Were you one of the 25 million tax-paying Americans who changed homes in 2006? If so, you might be due big tax savings. Your household moving expenses can be deducted as an adjustment to gross income.
Deductible expenses include any direct household moving costs, such as hiring a moving van, shipping expenses, moving insurance, and airline, train or bus fare to your new city. If you drive, you can deduct gasoline and oil bills. The cost of lodging en route (but not meals) is also deductible.
To qualify, however, you must have also changed your job location last year. You could have started work with a new employer or even just switched locations for the same employer. If you became self-employed or started your first job, you are also eligible. It must be full-time work.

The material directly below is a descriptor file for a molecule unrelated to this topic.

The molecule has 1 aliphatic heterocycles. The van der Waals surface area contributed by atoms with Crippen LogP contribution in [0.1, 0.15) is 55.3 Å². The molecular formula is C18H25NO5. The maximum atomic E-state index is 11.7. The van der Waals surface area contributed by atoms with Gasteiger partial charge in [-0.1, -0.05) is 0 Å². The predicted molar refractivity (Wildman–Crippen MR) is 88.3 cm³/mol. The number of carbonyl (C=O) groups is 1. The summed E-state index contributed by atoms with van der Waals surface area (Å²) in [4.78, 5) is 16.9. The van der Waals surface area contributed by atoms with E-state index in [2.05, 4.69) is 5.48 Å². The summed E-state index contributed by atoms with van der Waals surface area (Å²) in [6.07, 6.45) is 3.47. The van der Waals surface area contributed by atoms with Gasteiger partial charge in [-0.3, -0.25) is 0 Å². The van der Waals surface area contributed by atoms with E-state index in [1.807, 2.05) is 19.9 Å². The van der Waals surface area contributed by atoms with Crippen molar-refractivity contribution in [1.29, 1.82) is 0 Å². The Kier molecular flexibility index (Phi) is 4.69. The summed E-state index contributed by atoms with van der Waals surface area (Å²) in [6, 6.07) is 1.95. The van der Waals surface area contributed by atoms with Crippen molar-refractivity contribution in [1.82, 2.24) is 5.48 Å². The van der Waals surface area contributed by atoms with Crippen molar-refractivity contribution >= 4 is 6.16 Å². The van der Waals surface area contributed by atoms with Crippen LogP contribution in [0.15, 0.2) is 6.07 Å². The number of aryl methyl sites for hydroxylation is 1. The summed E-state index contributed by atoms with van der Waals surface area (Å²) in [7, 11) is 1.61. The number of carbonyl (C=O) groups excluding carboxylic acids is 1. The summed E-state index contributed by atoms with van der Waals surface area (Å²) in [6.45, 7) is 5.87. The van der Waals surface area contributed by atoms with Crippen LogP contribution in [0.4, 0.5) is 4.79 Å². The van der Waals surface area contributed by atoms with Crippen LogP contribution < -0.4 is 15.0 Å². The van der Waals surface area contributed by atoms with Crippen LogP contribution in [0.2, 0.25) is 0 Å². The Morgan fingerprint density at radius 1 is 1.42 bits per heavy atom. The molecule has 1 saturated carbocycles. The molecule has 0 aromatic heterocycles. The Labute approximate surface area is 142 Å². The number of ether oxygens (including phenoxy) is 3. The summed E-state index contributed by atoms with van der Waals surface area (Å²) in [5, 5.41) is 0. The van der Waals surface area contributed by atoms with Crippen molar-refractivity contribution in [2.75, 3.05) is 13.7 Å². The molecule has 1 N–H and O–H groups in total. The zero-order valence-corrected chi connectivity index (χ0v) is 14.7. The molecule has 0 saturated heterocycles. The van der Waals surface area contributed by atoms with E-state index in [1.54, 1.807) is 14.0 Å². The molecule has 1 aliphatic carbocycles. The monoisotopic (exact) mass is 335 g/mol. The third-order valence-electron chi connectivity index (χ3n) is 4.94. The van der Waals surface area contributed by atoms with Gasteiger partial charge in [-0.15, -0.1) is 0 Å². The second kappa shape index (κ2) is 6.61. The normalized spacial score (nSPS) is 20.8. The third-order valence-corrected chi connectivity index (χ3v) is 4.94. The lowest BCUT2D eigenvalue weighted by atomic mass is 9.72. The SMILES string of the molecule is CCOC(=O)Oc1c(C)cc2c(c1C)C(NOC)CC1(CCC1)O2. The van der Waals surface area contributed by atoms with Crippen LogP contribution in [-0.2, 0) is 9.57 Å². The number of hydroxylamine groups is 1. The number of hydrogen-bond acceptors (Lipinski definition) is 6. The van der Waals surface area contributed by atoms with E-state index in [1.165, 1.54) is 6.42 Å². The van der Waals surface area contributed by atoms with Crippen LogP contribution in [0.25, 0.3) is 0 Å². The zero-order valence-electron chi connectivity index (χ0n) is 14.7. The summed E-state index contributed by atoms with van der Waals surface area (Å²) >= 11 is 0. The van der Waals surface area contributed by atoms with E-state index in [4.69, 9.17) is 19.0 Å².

Your new job site must be at least 50 miles farther away from your old home than was your old job location. So if you lived five miles from your old job in your old home, the new job must be 55 miles (five miles plus the required 50) from your old home.
The other rule requires that you reside in the area of your new job and work full time for at least 39 weeks out of 52 after you change homes. Self-employed? You must have worked in the vicinity of your new job full time for 78 weeks out of 104 after moving.
Once you are sure you're eligible, you can file an amended return on IRS Form 1040X and claim the deduction then.